The Ultimate Newbie’s Guide To Meditating At Work
> Meditation can improve your ability to handle stress
Your email inbox is a crazy mess of opened and half-read messages, unopened priority ones, old archived ones from months ago that are still important and new ones that keep piling on top.
The voice-mail light on your phone is blinking again. Who knows how many long-winded messages you have waiting for you there.
Your boss is asking for yet another last-minute urgent task that needs to get done and you’re still working on the one from yesterday.
The cliche of having lots of plates spinning in the air is all too true for you. You’ve got so many overlapping projects that are “in progress” that you can’t seem to devote any real focus to one project.
Things on the home front aren’t calm either.
Challenges with family demands, home issues, debts up to your eyeballs, relationship tensions, etc. are another whole world of stress that you can’t escape.
And through all of this, your mind is racing around trying to keep up while also berating you on things from last week or even years ago and stressing you out about the future and life in general.
It’s a miracle that you’re even able to think straight for a few minutes.
Living life like this on a daily basis is a quick road to burn-out or worse.
Constant high stress is a real mental and physical killer. If it’s not managed correctly and consistently, it can bring us down fast.
You wish that the Dalai Lama, the top honcho Buddhist monk, could just magically appear in your office, place his hands on your head and spiritually cleanse your mind of all stresses - forever.
Unfortunately, that ain’t happening.
However, the good news is that there is a way that we can literally heal ourselves and improve our resilience to stress without pills, doctor visits, counseling, etc. for zero dollars - totally free.
It’s called meditation (cue the moans and groans).
We know that you’ve got some preconceived notions about meditation, but put those on hold for now as you read this article.
Let’s run through a primer about meditation and then, we’ll dive into how we can make this work for you in your office.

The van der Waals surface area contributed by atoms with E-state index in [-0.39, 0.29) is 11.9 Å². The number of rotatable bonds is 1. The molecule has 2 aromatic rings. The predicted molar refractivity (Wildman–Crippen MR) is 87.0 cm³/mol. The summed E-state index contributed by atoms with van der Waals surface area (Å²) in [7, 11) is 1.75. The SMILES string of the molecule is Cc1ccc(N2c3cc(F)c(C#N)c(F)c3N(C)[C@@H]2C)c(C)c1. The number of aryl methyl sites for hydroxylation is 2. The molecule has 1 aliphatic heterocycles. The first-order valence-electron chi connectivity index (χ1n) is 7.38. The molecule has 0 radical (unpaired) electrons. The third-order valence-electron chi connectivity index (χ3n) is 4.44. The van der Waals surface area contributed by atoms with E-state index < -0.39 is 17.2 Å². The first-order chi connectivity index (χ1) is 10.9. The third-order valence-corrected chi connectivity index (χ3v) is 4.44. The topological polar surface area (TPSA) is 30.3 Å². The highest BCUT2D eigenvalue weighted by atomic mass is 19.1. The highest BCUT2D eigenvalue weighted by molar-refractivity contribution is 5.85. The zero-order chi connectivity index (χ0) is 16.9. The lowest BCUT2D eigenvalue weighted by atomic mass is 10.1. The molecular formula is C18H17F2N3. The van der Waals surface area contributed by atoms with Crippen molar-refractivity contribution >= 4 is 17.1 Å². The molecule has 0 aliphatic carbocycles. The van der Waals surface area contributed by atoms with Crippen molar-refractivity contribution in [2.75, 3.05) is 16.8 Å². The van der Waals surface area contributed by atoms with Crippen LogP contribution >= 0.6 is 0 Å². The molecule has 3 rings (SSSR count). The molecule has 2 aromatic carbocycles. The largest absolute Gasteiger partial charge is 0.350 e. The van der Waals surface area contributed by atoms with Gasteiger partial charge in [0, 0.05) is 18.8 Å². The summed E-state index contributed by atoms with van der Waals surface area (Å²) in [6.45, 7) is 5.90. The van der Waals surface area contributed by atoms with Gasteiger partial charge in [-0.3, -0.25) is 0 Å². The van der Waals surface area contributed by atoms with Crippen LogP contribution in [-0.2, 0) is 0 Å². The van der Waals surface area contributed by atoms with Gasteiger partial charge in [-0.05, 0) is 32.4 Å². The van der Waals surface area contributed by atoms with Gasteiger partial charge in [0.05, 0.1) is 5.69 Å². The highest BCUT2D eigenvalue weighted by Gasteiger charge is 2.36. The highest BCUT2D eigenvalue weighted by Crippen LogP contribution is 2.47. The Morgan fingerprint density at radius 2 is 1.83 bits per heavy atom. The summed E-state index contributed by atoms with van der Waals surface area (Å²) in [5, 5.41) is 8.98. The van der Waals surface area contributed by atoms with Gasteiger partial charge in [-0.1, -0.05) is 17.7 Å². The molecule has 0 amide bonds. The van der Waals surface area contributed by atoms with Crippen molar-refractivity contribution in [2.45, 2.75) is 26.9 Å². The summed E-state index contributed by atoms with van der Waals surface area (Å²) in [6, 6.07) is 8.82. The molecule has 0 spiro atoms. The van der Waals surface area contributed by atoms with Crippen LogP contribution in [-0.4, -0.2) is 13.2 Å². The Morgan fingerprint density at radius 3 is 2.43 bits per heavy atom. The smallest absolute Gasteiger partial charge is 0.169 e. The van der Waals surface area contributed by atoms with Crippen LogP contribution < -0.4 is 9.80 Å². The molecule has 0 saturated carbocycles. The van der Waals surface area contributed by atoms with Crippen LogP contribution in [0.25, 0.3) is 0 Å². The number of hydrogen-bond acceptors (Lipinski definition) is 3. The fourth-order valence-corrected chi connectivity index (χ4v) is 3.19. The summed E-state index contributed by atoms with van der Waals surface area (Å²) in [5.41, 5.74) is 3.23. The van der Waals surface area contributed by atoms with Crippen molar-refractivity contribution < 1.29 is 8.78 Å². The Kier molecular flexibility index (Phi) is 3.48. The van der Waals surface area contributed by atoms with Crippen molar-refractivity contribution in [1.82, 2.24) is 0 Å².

Proven Benefits Of Meditation
Meditation has been around for several thousand years. We’re talking like 1,500 BC folks. While there isn’t an official point in history where we can pinpoint when meditation actually began, many historians point to ancient Hindu times.
During those times, there was no interest in measuring and testing meditation and even if there was, the technology didn’t exist to do so. It was just something they did.
Fast forward to more recent times, meditation saw a surge in popularity during the hippie years of the 1960’s and 70’s, then reinvented itself in a new-age format in the 1980’s and then died off for a couple of decades.
During those decades, meditation was only seen as quackery and nothing the scientific community deemed as worthy to study.
Today, meditation has come back into mainstream culture as “mindfulness meditation” where the aim is to clear your mind and focus on being in the present moment.
Unlike the past, we now have actual scientific data backing and proving the benefits of meditation. Now, there are lots of studies and research projects that look deeply into how meditation can impacts our brains.
One of the most highly cited is this study from Harvard Medical School. It was the first of its kind to scientifically document how meditation positively impacts the brain.
This is also around the time when the medical community understood that our brains can rewire itself and make new neurological connections - kinda like in the same way our sore muscles can rebuild themselves after working out.
It’s called neuroplasticity - the brain’s ability to restructure itself by making new connections and reshaping itself.